It’s very easy to relate to Jude because what she says is exactly what Nancy represents to many fans. I think that came across very well. Her story is definitely a high point.

“I have to hand it all to Arlene because she’s a writer and she heard things in people’s dialogue and created these connections. She would build and build and build. I told her this was the story arc I wanted to see; to start literally on the surface of the skin. We start with the tattoo and try by the end to have gone really deep into the body and heart to say where Nancy is.

Technically you don’t see much proof of Nancy out there at these conventions and that was the funny aspect I wanted to bring out. We don’t see much of her on the surface level but when you do get to know the fans who are so educated about this movie, there’s no doubt in my mind that she’s extremely important to the fans. That was the question I was asking; why don’t we see more evidence of this and is it important to see it? In my own mind it’s not important to see the dolls, the toys, the buttons and the badges because I know deep down how important she is to everybody.”

Heather Langenkamp and Robert Englund

Have you ever seen her as a gay icon?

“I’m really actually in the middle of developing my thoughts about this topic because I know that it’s true. I have so many gay fans and all of my associates that I work with on the conventions and our other documentary, Never Sleep Again, almost everybody that I work with in Hollywood is gay and loves these movies so I just thought it was a coincidence but there’s something more to it.

I read a lot of these PhD thesis’ that talk about the final girl, sexuality and sexuality of horror… they’re kind of on to something but I don’t know if they’re onto the right thing. One theory goes that Nancy is not a particularly feminine hero; she’s not androgynous but she’s not scarily beautiful and as a result she can easily identified by both men and women and I don’t know if that’s the key to her popularity.

Heather Langenkamp and John Saxon

I think that people like these movies at a time in their lives when they’re also understanding who they are sexually so it makes sense that they make connection and they see things in these movies that express who they are. I know people who are in wheelchairs or deaf they, too really identify with Nancy. It seems like you can have any kind of personality and somehow identify that with Nancy, almost like the Mona Lisa! People can just put anything into her that they want! For the gay population out there, I’m not sure if its just a great movie or there is something to it that gives a gay man or woman a sense of strength maybe.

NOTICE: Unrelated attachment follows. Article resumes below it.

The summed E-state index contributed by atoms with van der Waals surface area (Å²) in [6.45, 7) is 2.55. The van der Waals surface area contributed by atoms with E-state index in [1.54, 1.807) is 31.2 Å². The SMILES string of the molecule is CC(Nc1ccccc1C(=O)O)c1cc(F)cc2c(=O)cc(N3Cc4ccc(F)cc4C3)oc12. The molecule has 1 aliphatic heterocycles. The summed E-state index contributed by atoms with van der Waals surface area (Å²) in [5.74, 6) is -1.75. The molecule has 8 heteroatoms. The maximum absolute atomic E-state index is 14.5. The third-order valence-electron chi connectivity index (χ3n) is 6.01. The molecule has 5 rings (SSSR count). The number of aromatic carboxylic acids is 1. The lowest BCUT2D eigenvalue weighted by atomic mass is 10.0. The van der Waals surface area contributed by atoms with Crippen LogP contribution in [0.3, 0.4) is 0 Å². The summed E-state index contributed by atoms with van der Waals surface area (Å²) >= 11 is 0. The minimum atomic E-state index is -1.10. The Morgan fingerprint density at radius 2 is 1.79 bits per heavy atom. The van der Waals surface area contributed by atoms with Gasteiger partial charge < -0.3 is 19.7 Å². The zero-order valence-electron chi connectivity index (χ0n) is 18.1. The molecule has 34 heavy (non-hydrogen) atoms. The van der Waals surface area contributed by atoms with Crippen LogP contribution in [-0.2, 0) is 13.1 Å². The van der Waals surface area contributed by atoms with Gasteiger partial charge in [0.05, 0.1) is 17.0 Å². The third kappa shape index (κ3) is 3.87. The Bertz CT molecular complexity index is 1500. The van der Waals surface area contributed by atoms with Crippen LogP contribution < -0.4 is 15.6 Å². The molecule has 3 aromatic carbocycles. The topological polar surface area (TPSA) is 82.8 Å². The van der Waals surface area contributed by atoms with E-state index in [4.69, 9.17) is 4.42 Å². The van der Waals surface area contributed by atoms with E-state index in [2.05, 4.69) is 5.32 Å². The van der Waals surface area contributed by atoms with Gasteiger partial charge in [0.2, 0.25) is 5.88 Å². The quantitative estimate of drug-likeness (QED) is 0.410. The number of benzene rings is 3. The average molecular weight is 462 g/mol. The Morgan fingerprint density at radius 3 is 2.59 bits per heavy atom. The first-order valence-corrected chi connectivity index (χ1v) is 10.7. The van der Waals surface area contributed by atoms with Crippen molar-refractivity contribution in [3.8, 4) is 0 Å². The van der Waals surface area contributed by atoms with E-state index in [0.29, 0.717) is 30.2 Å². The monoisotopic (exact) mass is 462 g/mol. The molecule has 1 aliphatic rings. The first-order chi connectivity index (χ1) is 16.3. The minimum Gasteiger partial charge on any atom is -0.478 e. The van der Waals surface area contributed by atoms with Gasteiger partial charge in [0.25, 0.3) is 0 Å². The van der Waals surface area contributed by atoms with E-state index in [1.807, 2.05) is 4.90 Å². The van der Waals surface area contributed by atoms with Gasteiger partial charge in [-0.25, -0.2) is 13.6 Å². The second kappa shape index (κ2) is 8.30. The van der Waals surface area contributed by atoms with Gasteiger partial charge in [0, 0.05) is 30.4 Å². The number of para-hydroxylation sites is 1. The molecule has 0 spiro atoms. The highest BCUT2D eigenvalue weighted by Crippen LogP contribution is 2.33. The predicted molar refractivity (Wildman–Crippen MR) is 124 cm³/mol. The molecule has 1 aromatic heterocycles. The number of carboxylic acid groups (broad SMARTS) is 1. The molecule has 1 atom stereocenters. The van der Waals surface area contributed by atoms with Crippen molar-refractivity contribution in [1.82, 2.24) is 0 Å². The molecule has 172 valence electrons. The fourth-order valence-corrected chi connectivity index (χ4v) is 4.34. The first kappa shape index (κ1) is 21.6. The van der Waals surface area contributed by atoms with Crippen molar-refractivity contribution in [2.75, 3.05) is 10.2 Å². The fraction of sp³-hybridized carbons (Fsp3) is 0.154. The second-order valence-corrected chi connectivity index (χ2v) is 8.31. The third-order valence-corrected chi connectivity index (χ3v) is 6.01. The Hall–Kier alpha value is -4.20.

Heather Langenkamp and Ronee Blakley

I haven’t put my finger on it, but it’s something I’d like to interview a lot of people about and find out if maybe when they decided to come out about their sexuality that’s also the same time when they see these movies and it gives them an inspiration to be strong in the face of what might be adversity. I hope that’s the case, that watching inspirational characters helps you be true to yourself and find the strength you need to do whatever you need to do. It’s a curious thing and I love it so I don’t try to analyse it but I certainly have noticed in the last 15 years that my most ardent fans are in the gay community and they’re very open about it and they’re very excited about and they love to talk about it.”

Heather with Johnny, Amanda and Jsu

Well there are two types of gay icons aren’t there? The tragic martyred one and the popular idol.

“She’s definitely tragic but she’s not the victim, she’s the tragic fighter and the thing with not being able to save her friends and you can only save yourself really in her situation, I think that being a gay teenager or young adult is really a lonely place and Nancy’s isolation is something that might appeal to a young person who is trying to figure out how to move on in the world.

The struggle that I see, once people are able to say who they are honestly with their family and friends, its almost like the hugest weight has been lifted from them. It’s not gone forever because they are constantly battling people’s prejudice. I notice, you can almost see it, once they have the power to confide who they really are, then they become incredibly powerful. In a way it’s kind of like Nancy; once she realises her power to fight Freddy in her dreams and actually make herself fall asleep to get there, so she can battle him there and not run away from him.